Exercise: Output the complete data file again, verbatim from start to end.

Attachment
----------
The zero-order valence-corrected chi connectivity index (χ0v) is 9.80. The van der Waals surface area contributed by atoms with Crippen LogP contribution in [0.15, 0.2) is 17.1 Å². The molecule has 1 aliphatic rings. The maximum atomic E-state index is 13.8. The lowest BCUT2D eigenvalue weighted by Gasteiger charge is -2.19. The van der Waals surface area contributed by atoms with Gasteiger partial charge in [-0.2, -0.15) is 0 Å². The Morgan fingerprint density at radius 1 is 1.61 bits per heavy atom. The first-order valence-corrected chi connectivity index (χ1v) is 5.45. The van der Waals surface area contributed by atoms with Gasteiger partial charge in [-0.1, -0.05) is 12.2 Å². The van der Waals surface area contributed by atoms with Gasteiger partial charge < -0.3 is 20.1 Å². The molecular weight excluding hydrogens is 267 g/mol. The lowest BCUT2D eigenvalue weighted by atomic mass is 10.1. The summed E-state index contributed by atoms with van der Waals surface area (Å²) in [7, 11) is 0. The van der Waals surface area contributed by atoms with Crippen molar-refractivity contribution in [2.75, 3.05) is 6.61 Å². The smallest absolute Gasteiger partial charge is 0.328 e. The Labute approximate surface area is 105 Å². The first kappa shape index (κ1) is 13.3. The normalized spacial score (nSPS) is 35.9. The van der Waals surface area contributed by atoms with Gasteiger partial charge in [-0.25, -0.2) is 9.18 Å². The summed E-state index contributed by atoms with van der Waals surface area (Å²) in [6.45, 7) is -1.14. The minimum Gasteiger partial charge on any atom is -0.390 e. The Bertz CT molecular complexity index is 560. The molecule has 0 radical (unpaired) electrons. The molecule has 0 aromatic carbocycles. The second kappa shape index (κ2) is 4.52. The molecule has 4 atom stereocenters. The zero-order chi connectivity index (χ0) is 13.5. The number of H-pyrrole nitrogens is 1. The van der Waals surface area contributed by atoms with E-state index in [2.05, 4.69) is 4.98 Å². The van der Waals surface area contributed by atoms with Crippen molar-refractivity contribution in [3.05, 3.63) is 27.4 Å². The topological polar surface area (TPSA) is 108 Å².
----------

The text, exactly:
The zero-order valence-corrected chi connectivity index (χ0v) is 9.80. The van der Waals surface area contributed by atoms with Crippen LogP contribution in [0.15, 0.2) is 17.1 Å². The molecule has 1 aliphatic rings. The maximum atomic E-state index is 13.8. The lowest BCUT2D eigenvalue weighted by Gasteiger charge is -2.19. The van der Waals surface area contributed by atoms with Gasteiger partial charge in [-0.2, -0.15) is 0 Å². The Morgan fingerprint density at radius 1 is 1.61 bits per heavy atom. The first-order valence-corrected chi connectivity index (χ1v) is 5.45. The van der Waals surface area contributed by atoms with Gasteiger partial charge in [-0.1, -0.05) is 12.2 Å². The van der Waals surface area contributed by atoms with Gasteiger partial charge < -0.3 is 20.1 Å². The molecular weight excluding hydrogens is 267 g/mol. The lowest BCUT2D eigenvalue weighted by atomic mass is 10.1. The summed E-state index contributed by atoms with van der Waals surface area (Å²) in [7, 11) is 0. The van der Waals surface area contributed by atoms with Crippen molar-refractivity contribution in [2.75, 3.05) is 6.61 Å². The smallest absolute Gasteiger partial charge is 0.328 e. The Labute approximate surface area is 105 Å². The first kappa shape index (κ1) is 13.3. The normalized spacial score (nSPS) is 35.9. The van der Waals surface area contributed by atoms with Gasteiger partial charge in [-0.25, -0.2) is 9.18 Å². The summed E-state index contributed by atoms with van der Waals surface area (Å²) in [6.45, 7) is -1.14. The minimum Gasteiger partial charge on any atom is -0.390 e. The Bertz CT molecular complexity index is 560. The molecule has 0 radical (unpaired) electrons. The molecule has 0 aromatic carbocycles. The second kappa shape index (κ2) is 4.52. The molecule has 4 atom stereocenters. The zero-order chi connectivity index (χ0) is 13.5. The number of H-pyrrole nitrogens is 1. The van der Waals surface area contributed by atoms with E-state index in [2.05, 4.69) is 4.98 Å². The van der Waals surface area contributed by atoms with Crippen molar-refractivity contribution in [3.05, 3.63) is 27.4 Å². The topological polar surface area (TPSA) is 108 Å².